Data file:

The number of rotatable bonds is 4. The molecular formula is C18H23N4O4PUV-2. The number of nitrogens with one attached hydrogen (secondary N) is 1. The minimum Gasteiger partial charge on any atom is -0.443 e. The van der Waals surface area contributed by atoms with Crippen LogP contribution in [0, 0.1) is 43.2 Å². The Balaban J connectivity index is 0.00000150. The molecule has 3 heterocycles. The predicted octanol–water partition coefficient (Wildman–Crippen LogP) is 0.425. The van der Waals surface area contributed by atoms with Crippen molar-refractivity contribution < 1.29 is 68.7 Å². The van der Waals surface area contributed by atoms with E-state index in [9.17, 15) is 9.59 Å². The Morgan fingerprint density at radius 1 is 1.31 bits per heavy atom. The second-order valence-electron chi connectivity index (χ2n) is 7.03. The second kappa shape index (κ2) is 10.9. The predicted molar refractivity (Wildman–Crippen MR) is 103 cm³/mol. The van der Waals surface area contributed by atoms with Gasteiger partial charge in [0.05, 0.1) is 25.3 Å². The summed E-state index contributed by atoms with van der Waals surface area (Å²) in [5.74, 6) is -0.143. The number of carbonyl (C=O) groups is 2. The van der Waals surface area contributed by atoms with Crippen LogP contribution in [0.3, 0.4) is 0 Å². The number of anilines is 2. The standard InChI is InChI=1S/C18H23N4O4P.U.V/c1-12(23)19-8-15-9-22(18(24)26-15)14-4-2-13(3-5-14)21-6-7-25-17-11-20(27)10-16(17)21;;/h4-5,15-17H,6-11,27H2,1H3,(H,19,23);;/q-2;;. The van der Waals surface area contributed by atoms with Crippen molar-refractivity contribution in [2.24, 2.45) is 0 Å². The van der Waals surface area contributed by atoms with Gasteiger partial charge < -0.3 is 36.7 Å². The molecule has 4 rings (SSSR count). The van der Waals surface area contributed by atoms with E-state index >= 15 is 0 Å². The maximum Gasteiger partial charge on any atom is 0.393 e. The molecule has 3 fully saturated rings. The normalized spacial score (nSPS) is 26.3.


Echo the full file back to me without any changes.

The number of rotatable bonds is 4. The molecular formula is C18H23N4O4PUV-2. The number of nitrogens with one attached hydrogen (secondary N) is 1. The minimum Gasteiger partial charge on any atom is -0.443 e. The van der Waals surface area contributed by atoms with Crippen LogP contribution in [0, 0.1) is 43.2 Å². The Balaban J connectivity index is 0.00000150. The molecule has 3 heterocycles. The predicted octanol–water partition coefficient (Wildman–Crippen LogP) is 0.425. The van der Waals surface area contributed by atoms with Crippen molar-refractivity contribution < 1.29 is 68.7 Å². The van der Waals surface area contributed by atoms with E-state index in [9.17, 15) is 9.59 Å². The Morgan fingerprint density at radius 1 is 1.31 bits per heavy atom. The second-order valence-electron chi connectivity index (χ2n) is 7.03. The second kappa shape index (κ2) is 10.9. The predicted molar refractivity (Wildman–Crippen MR) is 103 cm³/mol. The van der Waals surface area contributed by atoms with Gasteiger partial charge in [0.05, 0.1) is 25.3 Å². The summed E-state index contributed by atoms with van der Waals surface area (Å²) in [5.74, 6) is -0.143. The number of carbonyl (C=O) groups is 2. The van der Waals surface area contributed by atoms with Crippen LogP contribution in [0.3, 0.4) is 0 Å². The number of anilines is 2. The standard InChI is InChI=1S/C18H23N4O4P.U.V/c1-12(23)19-8-15-9-22(18(24)26-15)14-4-2-13(3-5-14)21-6-7-25-17-11-20(27)10-16(17)21;;/h4-5,15-17H,6-11,27H2,1H3,(H,19,23);;/q-2;;. The van der Waals surface area contributed by atoms with Crippen molar-refractivity contribution in [2.24, 2.45) is 0 Å². The van der Waals surface area contributed by atoms with Gasteiger partial charge < -0.3 is 36.7 Å². The molecule has 4 rings (SSSR count). The van der Waals surface area contributed by atoms with E-state index >= 15 is 0 Å². The maximum Gasteiger partial charge on any atom is 0.393 e. The molecule has 3 fully saturated rings. The normalized spacial score (nSPS) is 26.3.